Thursday, July 29, 2010

Signs of the Times

I admit I did not understand what Pope John XXIII meant.

In announcing his intention to call an ecumenical council, he said that the Church must "read the signs of the times." I initially rejected such an idea on the grounds that the Church could not learn anything from the world.

Only later did I remember that Jesus had reprimanded his contemporaries for failing to judge the signs of the times, a failure which kept them from recognizing who he was (cf. Matthew 16:3).

Pope John, however, did read the signs. He saw the aftermath of two world wars, the fragmentation which came from technology and science, and the struggle between materialism and spiritual values. He believed the Church could bring hope, peace and unity.

But before it could fulfill its God-given mission, the Church had to humbly read the signs of the times and re-assess how it could best respond with Christ's message and ministry. The Second Vatican Council was to be that re-assessment.

"The Church," as John often reminded the bishops, "is not a museum." It is a servant, responsive to the needs of those it serves. The Second Vatican Council gave us a wake-up call.

The Church is alive, and therefore subject to change. The Spirit breathes where it will, and we are by divine commission sent into the world. Consequently we have a divine mandate "to interpret the present time" (cf. Luke 12:56).

In the quest to read and respond the Church must not dilute the Gospel or compromise its mission. Jesus Christ is the same today, yesterday and forever. The Church has been given testimony from Christ and may not part from it.

At the same time the Church may not divorce itself from the cry of the poor, nor condemn the evils of the world from some ivory tower. Though its dogma does not change, the lanuage used to express it may have to. Practices appropriate to one age may have to be altered to meet the needs of another.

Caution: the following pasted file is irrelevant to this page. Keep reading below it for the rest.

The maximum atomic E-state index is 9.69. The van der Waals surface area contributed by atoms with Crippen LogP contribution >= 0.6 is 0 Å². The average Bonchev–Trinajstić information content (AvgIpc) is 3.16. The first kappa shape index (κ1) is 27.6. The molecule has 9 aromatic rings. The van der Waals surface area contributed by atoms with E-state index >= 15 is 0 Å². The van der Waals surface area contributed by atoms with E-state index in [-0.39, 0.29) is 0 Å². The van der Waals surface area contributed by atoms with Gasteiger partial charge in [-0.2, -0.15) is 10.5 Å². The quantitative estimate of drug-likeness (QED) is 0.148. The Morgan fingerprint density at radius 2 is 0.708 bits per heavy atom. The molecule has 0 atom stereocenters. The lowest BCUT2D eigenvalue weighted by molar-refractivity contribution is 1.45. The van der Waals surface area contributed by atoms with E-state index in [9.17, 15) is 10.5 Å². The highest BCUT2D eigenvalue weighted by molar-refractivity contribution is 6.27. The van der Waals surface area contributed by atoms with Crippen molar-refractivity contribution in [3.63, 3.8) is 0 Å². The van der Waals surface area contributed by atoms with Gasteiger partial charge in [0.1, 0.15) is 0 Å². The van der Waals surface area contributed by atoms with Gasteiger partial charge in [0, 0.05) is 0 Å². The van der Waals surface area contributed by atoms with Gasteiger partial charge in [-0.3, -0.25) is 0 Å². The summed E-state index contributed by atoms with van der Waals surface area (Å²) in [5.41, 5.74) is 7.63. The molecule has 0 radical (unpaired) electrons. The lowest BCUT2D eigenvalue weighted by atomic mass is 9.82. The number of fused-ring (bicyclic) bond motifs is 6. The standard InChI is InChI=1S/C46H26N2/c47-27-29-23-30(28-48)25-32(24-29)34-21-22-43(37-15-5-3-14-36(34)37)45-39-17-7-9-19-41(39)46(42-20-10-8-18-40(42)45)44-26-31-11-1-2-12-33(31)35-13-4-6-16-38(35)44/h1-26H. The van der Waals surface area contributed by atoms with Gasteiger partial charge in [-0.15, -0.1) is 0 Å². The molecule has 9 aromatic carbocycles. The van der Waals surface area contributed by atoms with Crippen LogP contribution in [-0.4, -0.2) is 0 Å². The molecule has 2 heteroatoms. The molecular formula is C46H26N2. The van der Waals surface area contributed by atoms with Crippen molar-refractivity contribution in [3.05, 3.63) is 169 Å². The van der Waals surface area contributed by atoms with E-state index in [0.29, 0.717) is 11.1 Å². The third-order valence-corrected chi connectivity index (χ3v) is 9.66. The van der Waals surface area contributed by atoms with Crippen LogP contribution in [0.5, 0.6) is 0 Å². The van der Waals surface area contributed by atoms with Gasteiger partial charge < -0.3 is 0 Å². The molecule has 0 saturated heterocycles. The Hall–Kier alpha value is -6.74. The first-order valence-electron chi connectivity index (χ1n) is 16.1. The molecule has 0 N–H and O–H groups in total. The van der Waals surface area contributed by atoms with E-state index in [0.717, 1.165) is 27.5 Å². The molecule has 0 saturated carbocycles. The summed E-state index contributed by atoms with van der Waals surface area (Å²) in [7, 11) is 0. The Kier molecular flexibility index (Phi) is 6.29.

Jesus' admonition applies to us. To be authentic and loyal, we must determine the signs of our times. I offer some suggestions and questions.

1) Church membership is splintered. Some members boast that they are "traditionalists" wanting to return to Tridentine liturgy, put the brakes on "the spirit of Vatican II," and promote papal monarchy. Others are proud to be known as "progressives" wanting to develop multiplicity of liturgical styles, push forward with the Vatican II agenda, and promote collegiality in Church government. And statistics indicate still another group whom we might call "inactive Catholics." How long can a divided house stand?

2) The clergy are choosing sides too. "Vatican II priests" generally support the social teaching and spirit of the Council and want to promote lay involvement and eschew clericalism. "John Paul II priests" are skeptical about "the spirit of Vatican II" and focus on liturgy, clerical status, and a return to the Catholicism of the past four hundred years. What would Jesus do?

3) An explosion of electronic communication is an obvious characteristic of our day. Should evangelization, catechesis and preaching adapt to cyberspace, You-Tube, and Kindle? How?

4) Church scandals such as pedophilia and homosexuality among priests, cover-ups by the hierarchy, and mishandling of Church funds have affected the Church's image and undermined Church credibility among members and non-members alike. How do we restore confidence?

5) The shortage of priests continues to impact dioceses and parishes. Is ordaining married men a solution? Is it Eucharist versus celibacy?

6) There seems to be a growing schism --not so much a public or formal revolt against the pope and bishops but rather "a schism of indifference" in which Church members find Church leaders to be irrelevant, insensitive, ill-suited to serve. Who has drifted?

The handwriting is on the wall. We must not turn a blind eye. If we are too proud to listen and learn from the world, we jeoparadize the very mission we have received. And yet, having read the signs, we need the Spirit to guide our response. Let us pray for a new Pentecost in our time so that we correctly read the signs and then speak the languages of a multifacted world.

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